We’re almost at the finish line. This is the final day to put everything together before the team goes into tech tomorrow, and they’ll only have time for one full tech run because they’re sharing the venue (the Centre 42 Black Box) with a few other presentations that require time for plot/tech as well.
Short post today because every tweak is on a granular level at this point and I can’t type too much without giving chunks of the piece away – I’ll upload Xiaoyi’s four-page “script” / “performance score” after the show is over so you’ll be able to see how much it’s a hybrid of space and specificity. The score hinges on “time”, “bodies”, and “space”. Everything’s timed down to the minute, but there’s also room within those strict boundaries to explore (in a sort of meta echo of Day 3). In the morning, the performers are left to be each other’s dramaturgs and “third eyes” in a dramatic final segment that they’re having trouble ironing out, and figuring out how each of them relates to the other in this nine-minute cadenza. We also have to imagine the ghost of Shimizu-san, now back in Tokyo for another performance, summoning back what his presence felt like and how he moves across a room.
Xiaoyi returns (after working separately with Ee Vian and Andy on other segments) to see what they’ve done, and he doesn’t think it’s quite there yet. We spend an entire hour doing a minute-by-minute (and sometimes by second) breakdown of the fluctuations and variations of energy and structure of this portion of the work, while the practitioners are scribbling furious notes on their scores. This changes again when we test it out with a few different soundscapes – many of the sounds are environmental cues for how long the performers have left, especially when they don’t have the luxury of a timer on stage. They do have two separate timers backstage along with their scores and various props. I think it was Celest, our production manager, who told us about how performer George Chan accidentally reset his timer during Einstein in the Carpark earlier this year and could never get his timing back, which meant that for the rest of that show he was fumbling in the dark for his entrances and exits and had to do mental gymnastics by adding and subtracting exact minutes to his new start time – which makes me realise that the audience isn’t privy to a lot of the obsessive attention to detail that’s part of the fabric of the show, but also the complete arbitrariness built into some sections of the performance. e.g. For one scene of Journey to Nowhere, the performers came up with the idea of doing a quick scissors-paper-stone game outside to determine the order in which they’ll enter the space.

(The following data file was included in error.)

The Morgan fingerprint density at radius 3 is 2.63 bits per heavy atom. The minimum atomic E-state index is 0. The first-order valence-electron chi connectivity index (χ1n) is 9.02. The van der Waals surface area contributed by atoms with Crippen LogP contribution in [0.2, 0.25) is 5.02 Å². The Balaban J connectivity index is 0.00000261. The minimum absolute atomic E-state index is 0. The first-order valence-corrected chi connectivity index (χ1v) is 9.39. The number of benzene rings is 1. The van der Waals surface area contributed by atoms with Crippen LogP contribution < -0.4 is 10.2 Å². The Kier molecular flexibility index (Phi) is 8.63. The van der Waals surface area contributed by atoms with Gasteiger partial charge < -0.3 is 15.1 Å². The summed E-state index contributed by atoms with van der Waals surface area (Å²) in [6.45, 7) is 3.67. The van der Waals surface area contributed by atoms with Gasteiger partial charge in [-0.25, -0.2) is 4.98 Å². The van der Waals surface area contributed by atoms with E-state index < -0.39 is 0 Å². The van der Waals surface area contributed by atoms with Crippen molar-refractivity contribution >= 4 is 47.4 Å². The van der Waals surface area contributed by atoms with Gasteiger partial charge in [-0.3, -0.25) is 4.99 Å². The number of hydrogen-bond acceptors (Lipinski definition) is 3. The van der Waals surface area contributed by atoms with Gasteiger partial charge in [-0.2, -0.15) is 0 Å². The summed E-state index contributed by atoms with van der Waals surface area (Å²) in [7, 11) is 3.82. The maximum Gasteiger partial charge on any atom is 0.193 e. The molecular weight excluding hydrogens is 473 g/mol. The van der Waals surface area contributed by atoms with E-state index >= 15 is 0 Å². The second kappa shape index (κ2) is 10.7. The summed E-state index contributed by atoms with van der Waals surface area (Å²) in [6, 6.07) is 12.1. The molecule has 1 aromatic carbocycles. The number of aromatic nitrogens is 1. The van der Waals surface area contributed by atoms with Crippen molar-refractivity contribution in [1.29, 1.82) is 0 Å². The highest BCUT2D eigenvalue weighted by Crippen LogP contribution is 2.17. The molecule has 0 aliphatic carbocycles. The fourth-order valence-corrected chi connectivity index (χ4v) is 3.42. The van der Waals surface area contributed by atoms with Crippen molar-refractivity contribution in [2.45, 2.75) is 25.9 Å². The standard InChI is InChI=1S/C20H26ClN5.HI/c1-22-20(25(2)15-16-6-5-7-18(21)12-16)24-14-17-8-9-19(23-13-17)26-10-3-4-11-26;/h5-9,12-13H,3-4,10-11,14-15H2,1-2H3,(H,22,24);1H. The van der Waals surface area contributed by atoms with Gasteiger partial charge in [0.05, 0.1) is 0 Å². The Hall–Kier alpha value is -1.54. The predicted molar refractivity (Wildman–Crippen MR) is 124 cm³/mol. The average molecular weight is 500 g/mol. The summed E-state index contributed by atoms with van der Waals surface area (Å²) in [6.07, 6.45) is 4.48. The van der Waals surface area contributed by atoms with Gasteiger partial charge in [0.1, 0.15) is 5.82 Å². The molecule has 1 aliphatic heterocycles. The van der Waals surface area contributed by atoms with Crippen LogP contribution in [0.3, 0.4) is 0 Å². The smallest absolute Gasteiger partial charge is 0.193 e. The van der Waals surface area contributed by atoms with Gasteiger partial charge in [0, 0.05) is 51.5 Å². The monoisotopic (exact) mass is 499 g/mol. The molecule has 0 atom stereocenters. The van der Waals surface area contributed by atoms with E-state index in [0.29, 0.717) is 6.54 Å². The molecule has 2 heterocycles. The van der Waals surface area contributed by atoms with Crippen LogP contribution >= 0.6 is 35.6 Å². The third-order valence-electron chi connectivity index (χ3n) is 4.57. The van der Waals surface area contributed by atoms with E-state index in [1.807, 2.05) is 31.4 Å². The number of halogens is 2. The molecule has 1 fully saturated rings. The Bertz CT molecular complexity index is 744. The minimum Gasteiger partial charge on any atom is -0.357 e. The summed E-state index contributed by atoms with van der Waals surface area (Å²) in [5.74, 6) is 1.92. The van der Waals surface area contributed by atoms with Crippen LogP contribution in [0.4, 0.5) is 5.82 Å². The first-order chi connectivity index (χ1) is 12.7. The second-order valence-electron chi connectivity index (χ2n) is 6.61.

There’s also the contribution of the people not immediately visible to the spectator and critic. Jing (who’s termed himself “the sound guy”) and Natalie (our steadfast stage manager) have also had room to wear the director’s hat in their own way, and Xiaoyi’s woven many of their developmental suggestions into the piece. I’ve noticed that much of this final day is devoted to Jing and Natalie’s very patient trouble-shooting – working around newfound restrictions in ways that are respectful of the vision of the work, whether it’s renegotiating certain entrances and exits, or how to cue in performers out of earshot, or figuring out how to move in a costume with less shoulder room than expected.
I’ll post up a separate reflection piece about my role tomorrow or the day after, but right now I’m headed into the tech run – I can’t quite believe they’re bumping in!